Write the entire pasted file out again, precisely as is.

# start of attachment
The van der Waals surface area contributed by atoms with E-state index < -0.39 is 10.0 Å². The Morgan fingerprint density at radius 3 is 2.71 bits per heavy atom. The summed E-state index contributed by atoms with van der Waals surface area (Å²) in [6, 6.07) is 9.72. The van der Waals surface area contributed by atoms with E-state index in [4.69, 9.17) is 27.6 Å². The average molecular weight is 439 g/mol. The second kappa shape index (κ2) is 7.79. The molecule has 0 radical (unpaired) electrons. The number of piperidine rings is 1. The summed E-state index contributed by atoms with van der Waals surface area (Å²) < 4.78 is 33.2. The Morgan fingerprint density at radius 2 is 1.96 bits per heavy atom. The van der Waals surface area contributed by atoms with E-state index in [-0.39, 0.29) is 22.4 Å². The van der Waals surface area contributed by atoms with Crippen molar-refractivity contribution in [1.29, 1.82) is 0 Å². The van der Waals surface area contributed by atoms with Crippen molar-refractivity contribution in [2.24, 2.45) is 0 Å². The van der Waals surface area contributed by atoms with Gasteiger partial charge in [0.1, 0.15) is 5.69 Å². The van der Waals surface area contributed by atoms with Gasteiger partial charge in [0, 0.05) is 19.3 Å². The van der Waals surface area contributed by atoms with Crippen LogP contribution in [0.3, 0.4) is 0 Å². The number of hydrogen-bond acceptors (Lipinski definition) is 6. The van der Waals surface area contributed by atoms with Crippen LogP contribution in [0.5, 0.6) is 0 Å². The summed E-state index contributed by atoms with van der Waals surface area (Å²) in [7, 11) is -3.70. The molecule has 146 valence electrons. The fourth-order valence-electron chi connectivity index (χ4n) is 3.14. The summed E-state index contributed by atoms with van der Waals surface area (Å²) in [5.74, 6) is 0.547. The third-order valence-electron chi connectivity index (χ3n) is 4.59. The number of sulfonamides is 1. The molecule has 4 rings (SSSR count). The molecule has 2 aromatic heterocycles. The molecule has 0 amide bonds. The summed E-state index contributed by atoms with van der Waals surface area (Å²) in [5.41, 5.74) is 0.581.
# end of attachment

The van der Waals surface area contributed by atoms with E-state index < -0.39 is 10.0 Å². The Morgan fingerprint density at radius 3 is 2.71 bits per heavy atom. The summed E-state index contributed by atoms with van der Waals surface area (Å²) in [6, 6.07) is 9.72. The van der Waals surface area contributed by atoms with E-state index in [4.69, 9.17) is 27.6 Å². The average molecular weight is 439 g/mol. The second kappa shape index (κ2) is 7.79. The molecule has 0 radical (unpaired) electrons. The number of piperidine rings is 1. The summed E-state index contributed by atoms with van der Waals surface area (Å²) < 4.78 is 33.2. The Morgan fingerprint density at radius 2 is 1.96 bits per heavy atom. The van der Waals surface area contributed by atoms with E-state index in [-0.39, 0.29) is 22.4 Å². The van der Waals surface area contributed by atoms with Crippen molar-refractivity contribution in [1.29, 1.82) is 0 Å². The van der Waals surface area contributed by atoms with Crippen molar-refractivity contribution in [2.24, 2.45) is 0 Å². The van der Waals surface area contributed by atoms with Gasteiger partial charge in [0.1, 0.15) is 5.69 Å². The van der Waals surface area contributed by atoms with Gasteiger partial charge in [0, 0.05) is 19.3 Å². The van der Waals surface area contributed by atoms with Crippen LogP contribution in [0.3, 0.4) is 0 Å². The number of hydrogen-bond acceptors (Lipinski definition) is 6. The van der Waals surface area contributed by atoms with Crippen LogP contribution in [0.5, 0.6) is 0 Å². The summed E-state index contributed by atoms with van der Waals surface area (Å²) in [7, 11) is -3.70. The molecule has 146 valence electrons. The fourth-order valence-electron chi connectivity index (χ4n) is 3.14. The summed E-state index contributed by atoms with van der Waals surface area (Å²) in [5.74, 6) is 0.547. The third-order valence-electron chi connectivity index (χ3n) is 4.59. The number of sulfonamides is 1. The molecule has 4 rings (SSSR count). The molecule has 2 aromatic heterocycles. The molecule has 0 amide bonds. The summed E-state index contributed by atoms with van der Waals surface area (Å²) in [5.41, 5.74) is 0.581.